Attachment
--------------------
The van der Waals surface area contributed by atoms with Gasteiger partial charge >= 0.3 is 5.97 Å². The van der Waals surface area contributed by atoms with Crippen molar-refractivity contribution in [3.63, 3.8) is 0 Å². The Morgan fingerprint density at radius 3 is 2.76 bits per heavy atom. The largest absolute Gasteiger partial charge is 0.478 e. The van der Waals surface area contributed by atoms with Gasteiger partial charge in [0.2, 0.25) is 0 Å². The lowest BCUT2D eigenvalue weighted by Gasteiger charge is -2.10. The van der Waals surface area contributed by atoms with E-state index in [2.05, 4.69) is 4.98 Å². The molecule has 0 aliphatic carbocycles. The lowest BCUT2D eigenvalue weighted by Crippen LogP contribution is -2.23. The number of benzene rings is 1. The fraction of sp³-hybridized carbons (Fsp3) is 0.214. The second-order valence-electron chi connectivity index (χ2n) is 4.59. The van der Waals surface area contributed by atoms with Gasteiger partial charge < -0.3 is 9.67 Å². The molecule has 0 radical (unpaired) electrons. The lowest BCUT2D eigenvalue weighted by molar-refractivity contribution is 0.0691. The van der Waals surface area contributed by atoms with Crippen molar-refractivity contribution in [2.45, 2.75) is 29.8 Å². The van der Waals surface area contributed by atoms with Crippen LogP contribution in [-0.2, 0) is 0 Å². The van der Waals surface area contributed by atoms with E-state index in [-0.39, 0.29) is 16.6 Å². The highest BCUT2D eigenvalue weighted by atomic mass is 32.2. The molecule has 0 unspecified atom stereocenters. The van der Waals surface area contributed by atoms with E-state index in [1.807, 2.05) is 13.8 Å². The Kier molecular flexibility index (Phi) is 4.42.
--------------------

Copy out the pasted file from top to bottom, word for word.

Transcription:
The van der Waals surface area contributed by atoms with Gasteiger partial charge >= 0.3 is 5.97 Å². The van der Waals surface area contributed by atoms with Crippen molar-refractivity contribution in [3.63, 3.8) is 0 Å². The Morgan fingerprint density at radius 3 is 2.76 bits per heavy atom. The largest absolute Gasteiger partial charge is 0.478 e. The van der Waals surface area contributed by atoms with Gasteiger partial charge in [0.2, 0.25) is 0 Å². The lowest BCUT2D eigenvalue weighted by Gasteiger charge is -2.10. The van der Waals surface area contributed by atoms with E-state index in [2.05, 4.69) is 4.98 Å². The molecule has 0 aliphatic carbocycles. The lowest BCUT2D eigenvalue weighted by Crippen LogP contribution is -2.23. The number of benzene rings is 1. The fraction of sp³-hybridized carbons (Fsp3) is 0.214. The second-order valence-electron chi connectivity index (χ2n) is 4.59. The van der Waals surface area contributed by atoms with Gasteiger partial charge < -0.3 is 9.67 Å². The molecule has 0 radical (unpaired) electrons. The lowest BCUT2D eigenvalue weighted by molar-refractivity contribution is 0.0691. The van der Waals surface area contributed by atoms with Crippen molar-refractivity contribution in [2.45, 2.75) is 29.8 Å². The van der Waals surface area contributed by atoms with Crippen LogP contribution in [-0.2, 0) is 0 Å². The van der Waals surface area contributed by atoms with E-state index in [-0.39, 0.29) is 16.6 Å². The highest BCUT2D eigenvalue weighted by atomic mass is 32.2. The molecule has 0 unspecified atom stereocenters. The van der Waals surface area contributed by atoms with E-state index in [1.807, 2.05) is 13.8 Å². The Kier molecular flexibility index (Phi) is 4.42.